How Will I Get Around If There's a BART Strike?

Tips for commuters

View Comments (
)
|
Email
|
Print

    NEWSLETTERS

    If there's no agreement by July 1, BART could come to a screeching halt.

    With all the talk about a potential shutdown of the BART system amidst a labor dispute, how silly would it be if you weren’t prepared with some alternates when the time came?

    This isn’t the first time we’ve worried about a BART strike.

    A blast from the past Web post from 2005, the last time a potential strike threatened a shutdown, offer online resources and tips for traditional options like carpooling and phone numbers for other means of transit. 

    Most importantly, though, the BART Web site offers the the option to "Ride a BART charter bus."

    Time Running Out to Avoid Bart Strike

    [BAY] Time Running Out to Avoid Bart Strike
    The union of Bart workers said it can call a strike at anytime at 12:01 a.m. if it is unable to reach a deal with the transit agency.

    In the event of a strike, BART will provide limited charter bus service between East Bay BART stations and downtown San Francisco. We’re following up on that option and hope to have more details for you soon.

    A similar shutdown caused gridlock on Bay Area freeways in 1997 and turned commute schedules on their ear. Though we expect similar problems will plague the commute again come July 1, there are a couple of key factors that might keep things from being as bad as they were over a decade ago.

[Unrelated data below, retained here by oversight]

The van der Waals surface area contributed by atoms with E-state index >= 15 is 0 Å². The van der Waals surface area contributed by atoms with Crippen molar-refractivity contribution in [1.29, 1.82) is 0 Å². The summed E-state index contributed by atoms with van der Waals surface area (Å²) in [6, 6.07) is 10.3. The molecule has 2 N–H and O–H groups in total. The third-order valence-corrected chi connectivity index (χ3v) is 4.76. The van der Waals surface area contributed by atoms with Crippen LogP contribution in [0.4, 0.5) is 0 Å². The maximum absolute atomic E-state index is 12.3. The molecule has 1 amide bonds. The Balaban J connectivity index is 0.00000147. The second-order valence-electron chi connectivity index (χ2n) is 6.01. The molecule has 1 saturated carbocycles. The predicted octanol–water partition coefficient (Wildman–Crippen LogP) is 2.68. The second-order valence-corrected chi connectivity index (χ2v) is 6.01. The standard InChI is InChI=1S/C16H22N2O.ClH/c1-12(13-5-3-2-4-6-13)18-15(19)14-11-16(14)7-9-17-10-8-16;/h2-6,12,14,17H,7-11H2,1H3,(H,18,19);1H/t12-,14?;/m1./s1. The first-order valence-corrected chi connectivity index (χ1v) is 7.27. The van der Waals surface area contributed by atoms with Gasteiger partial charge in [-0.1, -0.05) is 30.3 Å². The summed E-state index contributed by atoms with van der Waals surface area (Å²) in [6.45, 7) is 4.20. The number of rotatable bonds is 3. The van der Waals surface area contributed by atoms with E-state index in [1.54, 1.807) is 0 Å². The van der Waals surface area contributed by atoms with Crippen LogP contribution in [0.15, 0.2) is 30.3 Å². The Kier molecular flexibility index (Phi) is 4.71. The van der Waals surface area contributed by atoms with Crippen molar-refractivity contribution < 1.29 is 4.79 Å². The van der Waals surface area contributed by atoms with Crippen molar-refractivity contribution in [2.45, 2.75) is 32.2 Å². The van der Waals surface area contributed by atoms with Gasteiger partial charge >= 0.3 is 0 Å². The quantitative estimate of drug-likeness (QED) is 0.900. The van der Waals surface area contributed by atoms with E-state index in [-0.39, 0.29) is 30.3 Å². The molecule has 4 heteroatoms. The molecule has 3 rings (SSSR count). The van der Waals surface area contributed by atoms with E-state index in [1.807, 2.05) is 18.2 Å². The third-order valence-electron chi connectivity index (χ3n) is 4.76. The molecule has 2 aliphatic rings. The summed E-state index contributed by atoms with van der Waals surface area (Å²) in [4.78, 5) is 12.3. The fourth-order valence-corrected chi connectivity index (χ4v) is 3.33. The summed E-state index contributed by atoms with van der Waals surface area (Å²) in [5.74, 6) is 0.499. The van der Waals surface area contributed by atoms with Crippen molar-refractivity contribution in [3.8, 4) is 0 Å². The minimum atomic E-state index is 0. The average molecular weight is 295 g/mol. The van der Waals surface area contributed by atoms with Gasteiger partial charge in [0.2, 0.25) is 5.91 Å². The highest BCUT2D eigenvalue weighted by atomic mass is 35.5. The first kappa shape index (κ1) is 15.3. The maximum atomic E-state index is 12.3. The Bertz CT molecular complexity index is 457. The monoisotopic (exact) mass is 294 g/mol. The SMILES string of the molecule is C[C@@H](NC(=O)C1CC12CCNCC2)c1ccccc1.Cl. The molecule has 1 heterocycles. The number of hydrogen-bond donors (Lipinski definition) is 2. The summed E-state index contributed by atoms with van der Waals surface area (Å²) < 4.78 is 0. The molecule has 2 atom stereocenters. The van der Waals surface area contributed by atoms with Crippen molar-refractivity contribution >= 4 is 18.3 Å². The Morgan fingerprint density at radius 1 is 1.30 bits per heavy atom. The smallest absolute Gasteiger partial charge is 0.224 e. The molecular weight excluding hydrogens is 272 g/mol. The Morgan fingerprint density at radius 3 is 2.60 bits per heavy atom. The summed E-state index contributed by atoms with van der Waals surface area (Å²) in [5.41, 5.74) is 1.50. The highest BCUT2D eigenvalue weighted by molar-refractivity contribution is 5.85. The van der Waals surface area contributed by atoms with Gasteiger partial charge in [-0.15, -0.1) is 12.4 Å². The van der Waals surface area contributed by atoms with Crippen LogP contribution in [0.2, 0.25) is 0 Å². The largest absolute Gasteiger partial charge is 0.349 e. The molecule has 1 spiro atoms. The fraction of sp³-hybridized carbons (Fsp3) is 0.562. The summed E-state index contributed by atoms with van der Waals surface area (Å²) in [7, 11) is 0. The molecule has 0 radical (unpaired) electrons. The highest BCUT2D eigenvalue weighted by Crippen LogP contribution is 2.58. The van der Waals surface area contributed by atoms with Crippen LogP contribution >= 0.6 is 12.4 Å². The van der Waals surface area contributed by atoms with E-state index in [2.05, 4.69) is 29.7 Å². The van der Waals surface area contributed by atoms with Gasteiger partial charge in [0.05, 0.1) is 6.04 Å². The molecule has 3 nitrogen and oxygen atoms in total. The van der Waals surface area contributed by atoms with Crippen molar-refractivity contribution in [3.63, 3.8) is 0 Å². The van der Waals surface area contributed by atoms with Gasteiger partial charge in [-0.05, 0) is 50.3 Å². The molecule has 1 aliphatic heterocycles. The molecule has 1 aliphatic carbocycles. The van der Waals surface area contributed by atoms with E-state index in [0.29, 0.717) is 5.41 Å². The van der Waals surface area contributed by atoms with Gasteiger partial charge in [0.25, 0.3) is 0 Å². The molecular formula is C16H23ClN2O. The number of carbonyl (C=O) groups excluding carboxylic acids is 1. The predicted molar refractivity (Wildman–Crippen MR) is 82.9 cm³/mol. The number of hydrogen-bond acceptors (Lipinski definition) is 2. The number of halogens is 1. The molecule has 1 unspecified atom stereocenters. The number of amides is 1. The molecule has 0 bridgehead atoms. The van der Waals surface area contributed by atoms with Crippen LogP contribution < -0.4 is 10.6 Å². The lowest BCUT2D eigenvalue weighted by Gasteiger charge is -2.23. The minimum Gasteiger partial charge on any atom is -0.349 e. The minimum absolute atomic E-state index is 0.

Factor 1: In 1997, the Bay Area was riding the wave of the recent high-tech and dotcom boom. Since then, we’ve seen the economy and the job market shift toward the negative, creating a slightly lighter commute. Fewer commuters, fewer cars, less backup. But backups, nonetheless.

    Factor 2: In 1997, the shutdown happened in September. Summer vacations were over, schools were back in session, commuters were back in full force. This time, it’s summer, with a lighter volume of traffic overall. But again, expect the ugly jams to form.

    Despite anticipation of a sluggish commute, we have little word on any special service planned for any other agencies at this time.

    Muni's site doesn't list any changes to their schedule but we expect to see the most impact to crosstown traffic within San Francisco. Folks who normally ride just a few stations may have to take their cars, meaning more congestion and more parking hassles within the City.

    AC Transit has not planned changes but says more buses might be available if there's a strike. Commuters should probably use the service as an alternate to BART between Fremont/Newark and San Francisco, riding across the Dumbarton Bridge to and taking Caltrain up the Peninsula.

    If the Peninsula is your route, though, we have found some specific info posted for Samtrans and Caltrain riders and thier alternates thru SF should the need arise.

    Golden Gate Transit says “service as usual” if strike happens but outlines their commute options.

    NBC Bay Area Traffic Anchor Mike Inouye  is watching the commute and will let you know what happens on the roadways via TV, Facebook and Twitter. Follow him @TrxMike and hit back if you hear anything you want to share.

    Do you rely on BART to get around? Leave a comment below to share your plans on getting from Point A to Point B in the event of a strike.